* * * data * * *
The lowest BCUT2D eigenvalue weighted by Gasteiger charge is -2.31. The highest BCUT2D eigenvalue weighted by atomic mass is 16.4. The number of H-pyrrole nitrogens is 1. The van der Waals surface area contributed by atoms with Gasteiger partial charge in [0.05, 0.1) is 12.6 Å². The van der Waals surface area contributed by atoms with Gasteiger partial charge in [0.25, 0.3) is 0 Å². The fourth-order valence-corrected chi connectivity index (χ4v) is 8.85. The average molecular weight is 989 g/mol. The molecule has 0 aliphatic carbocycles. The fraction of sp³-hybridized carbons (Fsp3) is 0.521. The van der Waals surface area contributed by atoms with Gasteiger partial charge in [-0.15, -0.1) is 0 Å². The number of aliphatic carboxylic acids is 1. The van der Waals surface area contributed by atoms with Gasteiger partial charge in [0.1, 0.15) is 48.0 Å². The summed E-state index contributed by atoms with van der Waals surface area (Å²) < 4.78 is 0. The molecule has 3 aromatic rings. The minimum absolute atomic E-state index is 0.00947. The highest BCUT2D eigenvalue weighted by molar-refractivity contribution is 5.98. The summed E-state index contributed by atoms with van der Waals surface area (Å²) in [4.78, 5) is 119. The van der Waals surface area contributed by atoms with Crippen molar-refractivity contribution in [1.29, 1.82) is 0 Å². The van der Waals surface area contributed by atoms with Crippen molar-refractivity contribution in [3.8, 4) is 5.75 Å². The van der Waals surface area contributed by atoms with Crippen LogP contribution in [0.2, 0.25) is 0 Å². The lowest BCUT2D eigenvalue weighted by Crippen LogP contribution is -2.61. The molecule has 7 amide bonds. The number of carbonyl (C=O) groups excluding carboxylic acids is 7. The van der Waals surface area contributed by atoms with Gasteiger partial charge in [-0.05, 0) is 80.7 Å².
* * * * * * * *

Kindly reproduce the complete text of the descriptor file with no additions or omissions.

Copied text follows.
The lowest BCUT2D eigenvalue weighted by Gasteiger charge is -2.31. The highest BCUT2D eigenvalue weighted by atomic mass is 16.4. The number of H-pyrrole nitrogens is 1. The van der Waals surface area contributed by atoms with Gasteiger partial charge in [0.05, 0.1) is 12.6 Å². The van der Waals surface area contributed by atoms with Gasteiger partial charge in [0.25, 0.3) is 0 Å². The fourth-order valence-corrected chi connectivity index (χ4v) is 8.85. The average molecular weight is 989 g/mol. The molecule has 0 aliphatic carbocycles. The fraction of sp³-hybridized carbons (Fsp3) is 0.521. The van der Waals surface area contributed by atoms with Gasteiger partial charge in [-0.15, -0.1) is 0 Å². The number of aliphatic carboxylic acids is 1. The van der Waals surface area contributed by atoms with Gasteiger partial charge in [0.1, 0.15) is 48.0 Å². The summed E-state index contributed by atoms with van der Waals surface area (Å²) < 4.78 is 0. The molecule has 3 aromatic rings. The minimum absolute atomic E-state index is 0.00947. The highest BCUT2D eigenvalue weighted by molar-refractivity contribution is 5.98. The summed E-state index contributed by atoms with van der Waals surface area (Å²) in [4.78, 5) is 119. The van der Waals surface area contributed by atoms with Crippen molar-refractivity contribution in [1.29, 1.82) is 0 Å². The van der Waals surface area contributed by atoms with Crippen molar-refractivity contribution in [3.8, 4) is 5.75 Å². The van der Waals surface area contributed by atoms with Crippen LogP contribution in [0.2, 0.25) is 0 Å². The lowest BCUT2D eigenvalue weighted by Crippen LogP contribution is -2.61. The molecule has 7 amide bonds. The number of carbonyl (C=O) groups excluding carboxylic acids is 7. The van der Waals surface area contributed by atoms with Gasteiger partial charge in [-0.05, 0) is 80.7 Å².